I just realized that this blog still lists as goal of this project an engine that does not play stupid moves and is strong enough to beat myself.

I think this is accomplished, I don't remember the last time I was able to beat my engine, even if I give the engine a short time control and use infinite time for myself I have no chance.

So its time to set a new goal.

I will try to make the engine strong enough that it enters the Top 100 of the CCRL (Computer Chess Rating List). This is really a long term goal and will keep me motivated for the next time.

Futile caching attempts

When trying to improving the engine I try to focus on always only one of the different areas where an improvement is possible for some time. The main areas I see are
  • better evaluation (estimate the real value of a position more accurately)
  • better search (try to search promising lines deeper and silly lines shallow)
  • execution speed (process more nodes per second)
Any improvement in those areas should improve the strength of the engine.

After adding the book which is more a technical must have I try now to improve the execution speed of the engine, squeezing out some more nodes per second.

One idea I tried was the caching of the attack patterns for rook and bishop movers. The idea is simple, if the attack pattern is calculated for a piece on a square, store the result pattern in a small array together with the relevant obstructions currently present on the board that formed that pattern.

If you later ask for the attack pattern of that piece on that square first look whether the board contains still the same relevant obstructions and if so just return the pattern from the small array. If not retrieve it from scratch and update the array.

Simple caching, cool idea and not hard to implement.

... and does not speed up the program at all.

In fact it slowed it down. The reason probably is that the magic bitboards I use are so fast that the caching overhead is more than the actual magic bitboard look-up it tries to avoid. As access to the main memory is usually the bottleneck I hoped for better results.  But probably those accesses that produced a cache hit in my implementation would have produced a cache hit anyway, because the data was still in one of the CPU caches. So I discard those changes for now and go back to my old code base.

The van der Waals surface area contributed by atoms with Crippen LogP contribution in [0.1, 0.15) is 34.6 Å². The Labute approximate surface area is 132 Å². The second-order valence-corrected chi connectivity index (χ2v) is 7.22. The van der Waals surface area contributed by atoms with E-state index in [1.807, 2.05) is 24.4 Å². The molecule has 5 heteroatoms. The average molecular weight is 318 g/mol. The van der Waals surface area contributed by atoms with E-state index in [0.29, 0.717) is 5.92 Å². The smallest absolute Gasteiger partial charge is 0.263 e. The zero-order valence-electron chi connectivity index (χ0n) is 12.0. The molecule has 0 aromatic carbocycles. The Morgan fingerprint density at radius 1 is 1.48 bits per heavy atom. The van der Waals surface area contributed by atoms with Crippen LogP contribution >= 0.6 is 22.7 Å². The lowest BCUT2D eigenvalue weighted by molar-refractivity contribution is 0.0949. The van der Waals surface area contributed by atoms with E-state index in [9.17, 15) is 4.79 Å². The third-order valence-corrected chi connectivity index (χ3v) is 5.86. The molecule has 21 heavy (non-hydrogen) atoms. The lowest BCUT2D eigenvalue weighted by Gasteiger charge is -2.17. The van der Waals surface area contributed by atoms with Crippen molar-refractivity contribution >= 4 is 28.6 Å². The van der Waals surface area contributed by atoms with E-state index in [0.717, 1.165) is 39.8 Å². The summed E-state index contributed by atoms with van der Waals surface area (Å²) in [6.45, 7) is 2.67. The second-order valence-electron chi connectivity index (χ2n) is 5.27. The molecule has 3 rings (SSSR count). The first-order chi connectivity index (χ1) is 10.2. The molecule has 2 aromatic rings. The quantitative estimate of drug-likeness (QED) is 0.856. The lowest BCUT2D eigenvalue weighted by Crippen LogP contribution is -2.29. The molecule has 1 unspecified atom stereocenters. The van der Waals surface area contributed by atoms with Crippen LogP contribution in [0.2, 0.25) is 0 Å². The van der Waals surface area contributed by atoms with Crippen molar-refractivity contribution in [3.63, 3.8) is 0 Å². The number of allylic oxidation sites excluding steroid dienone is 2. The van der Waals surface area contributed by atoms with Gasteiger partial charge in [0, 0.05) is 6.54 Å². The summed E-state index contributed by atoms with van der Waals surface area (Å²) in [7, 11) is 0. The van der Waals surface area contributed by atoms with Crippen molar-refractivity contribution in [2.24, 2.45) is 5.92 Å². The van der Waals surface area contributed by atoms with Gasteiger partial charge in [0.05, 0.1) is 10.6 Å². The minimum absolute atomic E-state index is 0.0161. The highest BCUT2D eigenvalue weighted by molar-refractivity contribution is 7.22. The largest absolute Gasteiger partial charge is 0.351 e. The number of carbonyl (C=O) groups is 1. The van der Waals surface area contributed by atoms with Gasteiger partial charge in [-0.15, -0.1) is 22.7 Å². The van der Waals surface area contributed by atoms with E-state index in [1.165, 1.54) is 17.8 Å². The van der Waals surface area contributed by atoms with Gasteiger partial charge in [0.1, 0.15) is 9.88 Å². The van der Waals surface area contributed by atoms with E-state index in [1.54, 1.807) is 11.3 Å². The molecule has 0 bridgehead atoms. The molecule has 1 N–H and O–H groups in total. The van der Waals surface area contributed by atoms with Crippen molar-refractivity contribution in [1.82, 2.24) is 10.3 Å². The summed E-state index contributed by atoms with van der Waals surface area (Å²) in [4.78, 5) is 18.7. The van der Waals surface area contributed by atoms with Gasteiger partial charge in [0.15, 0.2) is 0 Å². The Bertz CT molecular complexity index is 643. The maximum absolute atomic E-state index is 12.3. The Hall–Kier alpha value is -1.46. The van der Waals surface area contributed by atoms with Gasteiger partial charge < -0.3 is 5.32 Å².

One idea is still left to try. If I need a queen attack pattern I currently use

queenAttacks(sq) = rookAttacks(sq) | bishopAttacks(sq)

so caching the queen attacks might safe more work and produce a gain at the end. But this requires more code changes throughout the whole program (I have no queenAttacks function today) so I will postpone that into the future.

Wednesday, October 19, 2011

Fixing a severe time control bug

In a recent game iCE 0.2 played against cheng in Chess Wars Division G my engine lost on time. The position was lost anyway with cheng being 2 pawns up but as a fellow programmer once stated "time losses are a bad thing" this was somehow embarrassing.

I used the log and it showed that the problem hits when the game is close to the next time control and the search score drops suddenly quite a lot. If the search score drops iCE desperately allocates more time for the move to maybe find a way out of the mess when searching a bit longer. And in some cases it allocated more additional time than it had until the next time control (therefore losing on time).

This is rather severe and also a bit embarrassing so although I already closed the iCE 0.2 development branch I decided to reopen it and fixing the bug there, not waiting for the release of iCE 0.3 somewhere next year.